Young Rumphius received a good education, so at the age of 18 he was recruited by the Venetian Republic. After that, he joined the ship in Holland, but it turned out that he and his shipmates were tricked. They were contracted to West Indische-Compagnie (WIC) to go to Pernambuco, an area in northeastern Brazil. But fate never took him there.

At the age of a quarter of a century, he entered the Dutch military service, the Vereenigde Oost Indische Compagnie (VOC) or the East India Trade Union. In 1652, he met his destiny to be sent to the Dutch colonial capital of Batavia (Jakarta). This man of mixed German-Dutch blood sailed for six months to Java as a soldier. After his activities in Java, soon Rumphius was assigned to Ambon City, where the Dutch trading post was located. No one thought that he would stay long in Ambon and make history there.

This VOC soldier really enjoyed his youth in Ambon. Until one day there was an Ambonese girl of Chinese descent named Susanna who introduced her to orchids. Like a beautiful blooming orchid, the love story between Rumphius and Susanna continues to grow up the aisle.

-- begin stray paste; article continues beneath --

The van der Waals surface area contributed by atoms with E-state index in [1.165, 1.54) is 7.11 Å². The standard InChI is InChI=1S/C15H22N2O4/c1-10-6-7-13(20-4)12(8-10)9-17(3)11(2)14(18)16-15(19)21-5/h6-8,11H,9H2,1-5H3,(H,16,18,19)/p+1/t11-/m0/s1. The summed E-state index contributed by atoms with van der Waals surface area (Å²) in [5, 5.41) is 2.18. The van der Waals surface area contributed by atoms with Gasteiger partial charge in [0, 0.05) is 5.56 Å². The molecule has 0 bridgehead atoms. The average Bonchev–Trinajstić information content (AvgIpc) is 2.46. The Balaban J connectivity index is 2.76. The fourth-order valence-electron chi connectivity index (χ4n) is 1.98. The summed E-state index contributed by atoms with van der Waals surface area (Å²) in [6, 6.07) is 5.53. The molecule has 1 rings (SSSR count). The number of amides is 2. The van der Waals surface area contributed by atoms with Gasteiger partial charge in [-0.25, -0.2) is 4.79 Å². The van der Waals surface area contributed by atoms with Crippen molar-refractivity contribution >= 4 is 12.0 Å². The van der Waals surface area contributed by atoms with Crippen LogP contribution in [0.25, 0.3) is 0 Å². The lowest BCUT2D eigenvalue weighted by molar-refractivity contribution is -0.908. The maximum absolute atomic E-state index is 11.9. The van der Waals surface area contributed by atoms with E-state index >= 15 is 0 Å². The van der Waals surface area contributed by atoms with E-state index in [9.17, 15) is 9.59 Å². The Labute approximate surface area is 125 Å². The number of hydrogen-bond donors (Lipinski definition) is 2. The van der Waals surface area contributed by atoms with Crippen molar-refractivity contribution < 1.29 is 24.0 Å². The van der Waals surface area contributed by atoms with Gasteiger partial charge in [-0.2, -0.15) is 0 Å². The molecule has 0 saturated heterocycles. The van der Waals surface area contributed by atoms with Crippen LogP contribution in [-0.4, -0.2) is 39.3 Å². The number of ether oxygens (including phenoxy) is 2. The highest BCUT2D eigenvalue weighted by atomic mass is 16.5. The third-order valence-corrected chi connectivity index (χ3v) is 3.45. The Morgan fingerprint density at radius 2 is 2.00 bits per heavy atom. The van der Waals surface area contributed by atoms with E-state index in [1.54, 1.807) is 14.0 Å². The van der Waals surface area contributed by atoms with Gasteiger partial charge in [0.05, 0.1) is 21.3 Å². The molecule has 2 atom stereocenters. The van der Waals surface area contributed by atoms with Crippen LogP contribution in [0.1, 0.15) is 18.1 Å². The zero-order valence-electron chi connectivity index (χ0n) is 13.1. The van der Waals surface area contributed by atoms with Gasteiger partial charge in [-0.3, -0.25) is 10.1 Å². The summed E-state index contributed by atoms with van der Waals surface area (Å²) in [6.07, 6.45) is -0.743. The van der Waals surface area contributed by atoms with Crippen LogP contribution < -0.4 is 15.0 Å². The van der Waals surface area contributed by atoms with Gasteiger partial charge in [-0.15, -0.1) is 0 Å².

The natural wealth of the Ambon region is so beautiful, it makes Rumphius so fond of studying the botany that is there. He was also released from military duty and served as a buyer (Koopman). In between his duties, he conducted various studies on botany and zoology and wrote various books. But in fact, only one of Rumphius’ writings was published when he was alive. The article published was a report entitled “Waerachtigh Verheal van der Schierlijke Aerdbevingne” which means “The True Story of the Great Earthquake”.